Then Montana threw his second interception by Walls, the rookie free agent who led the NFL in thefts. The 49ers’ uphill journey, like the cable cars which climb the city’s picturesque streets, apparently had ended halfway to the stars.
When the Cowboys finally returned the ball to Montana’s care, four minutes and 54 seconds remained and the goal line was 89 yards distant. The first play, an incomplete pass to Lenvil Elliott, gained nothing.
Then Elliott ran six yards on a trap play designed to offset the lethal pass rush of Harvey Martin. Montana threw a six-yard pass to wide receiver Freddie Solomon on the first of three critical third-down plays and, suddenly. the resourceful San Francisco offense was rolling again.
Solomon had scored the game’s first touchdown on a play identified as “swing right option.” He had been the slot man between Clark and the line on the right side, had taken off for the flag as Clark curled inside and caught a quick sprintout pass from Montana for an eight-yard score. The play was on quarterback coach Sam Wyche’s list up in the press box. The 49ers would use it again if the chance was presented.
Down the field swept the 49ers, Elliott running for two first downs. Solomon making another on a reverse. Montana passing to Clark along the right sideline for 10 yards and to Solomon for 12 on the left. Montana knows about comebacks. He once brought Notre Dame back from a 34-12 deficit to win a Cotton Bowl game, 35-34, as time expired. And he sparked the 49ers from a 28-point deficit as they overcame New Orleans in overtime, 38-35, in 1980.
“Joe does so many intelligent things you can’t coach,” Wyche said. “He has so much poise and savvy. He just has the right stuff.”
But on the first play from the Dallas 13. Montana overthrew an open Solomon in the end zone. “Usually, Bill doesn’t get very excited,” Montana said. “But when I missed Freddie in the end zone, he was pretty upset. So was I.”
“The real surge of emotion came when the ball just went over Fred Solomon’s fingertips,” Walsh confessed. “I jumped as high as I could trying to catch it myself. We had set up that play perfectly. That was the National Conference championship right there.”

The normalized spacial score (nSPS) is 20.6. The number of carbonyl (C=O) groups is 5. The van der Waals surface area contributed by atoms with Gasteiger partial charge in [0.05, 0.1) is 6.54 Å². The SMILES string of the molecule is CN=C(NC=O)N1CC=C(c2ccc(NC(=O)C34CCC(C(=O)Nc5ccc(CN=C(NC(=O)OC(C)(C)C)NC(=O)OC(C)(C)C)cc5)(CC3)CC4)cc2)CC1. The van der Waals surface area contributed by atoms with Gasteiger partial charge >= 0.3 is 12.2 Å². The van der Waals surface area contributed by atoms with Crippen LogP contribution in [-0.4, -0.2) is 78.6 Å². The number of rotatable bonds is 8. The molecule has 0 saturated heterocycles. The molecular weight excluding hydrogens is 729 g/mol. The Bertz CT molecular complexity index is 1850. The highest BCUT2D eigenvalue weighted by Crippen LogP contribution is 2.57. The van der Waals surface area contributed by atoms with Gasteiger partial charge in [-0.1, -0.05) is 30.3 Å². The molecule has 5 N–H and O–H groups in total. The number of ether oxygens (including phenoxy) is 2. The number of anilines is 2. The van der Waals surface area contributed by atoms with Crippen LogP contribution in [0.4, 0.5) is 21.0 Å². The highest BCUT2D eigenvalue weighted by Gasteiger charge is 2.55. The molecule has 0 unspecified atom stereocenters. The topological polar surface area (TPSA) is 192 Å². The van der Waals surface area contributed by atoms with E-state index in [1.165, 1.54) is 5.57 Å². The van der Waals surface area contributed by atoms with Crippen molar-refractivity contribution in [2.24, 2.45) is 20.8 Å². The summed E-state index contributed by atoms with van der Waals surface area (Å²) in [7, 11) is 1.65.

So much for what might have been. The 49ers still had three cracks and more than a minute to work with. Elliott swept seven yards on second down and San Francisco called the second of its three timeouts. Montana huddled with Walsh. Third and three. Fifty-eight seconds left. The right time and place for the “swing right option” again.
Montana rolled to his right, away from Martin’s side, stringing out the pass rush. Solomon broke for the flag but was covered. Clark curled into the end zone, braked at the end line and looked for his quarterback. Walls and free safety Michael Downs were nearby. Montana was sprinting toward the sideline.
“I thought of throwing it away,” Montana said. “I cocked my arm to do that when I saw Dwight covered. I didn’t want to take a loss in that situation. But just then I saw Dwight getting away from the coverage.”
Clark’s responsibility was to freeze the defenders, then slide down the end line parallel to Montana. He doesn’t have much speed, one reason for his low standing in the 1979 draft (10th round) but his moves and routes are picture perfect. Already this day, they’d been responsible for seven catches, one for a touchdown. Now Montana was throwing the most significant pass in 49er annals toward him. And high, as the play was intended.
“I thought it was too high,” said the 6-3 Clark, “because I don’t jump that well. And I was real tired. I had the flu last week and I had trouble getting my breath on that last drive. I don’t know how I caught the ball. How does a lady pick up a car when it’s on top of her baby? You get it from somewhere.”
Clark came down with the ball and the 49er defense snuffed out a potential miracle Dallas finish when Lawrence Pillers, waived by the New York Jets during the 1980 season, sacked White. It caused a fumble recovered by Jim Stuckey.
“Thank you, Walt Michaels,” Pillers said. “That’s the best hit of my life because we’re going to the Super Bowl.”
Fancy that! The 49ers, who had lost their three most recent playoff opportunities, all to Dallas in 1970, 1971 and 1972, had come back to beat America’s Team.
“Well,” Clark said, “I think we deserved it.”
He was not alone in that feeling.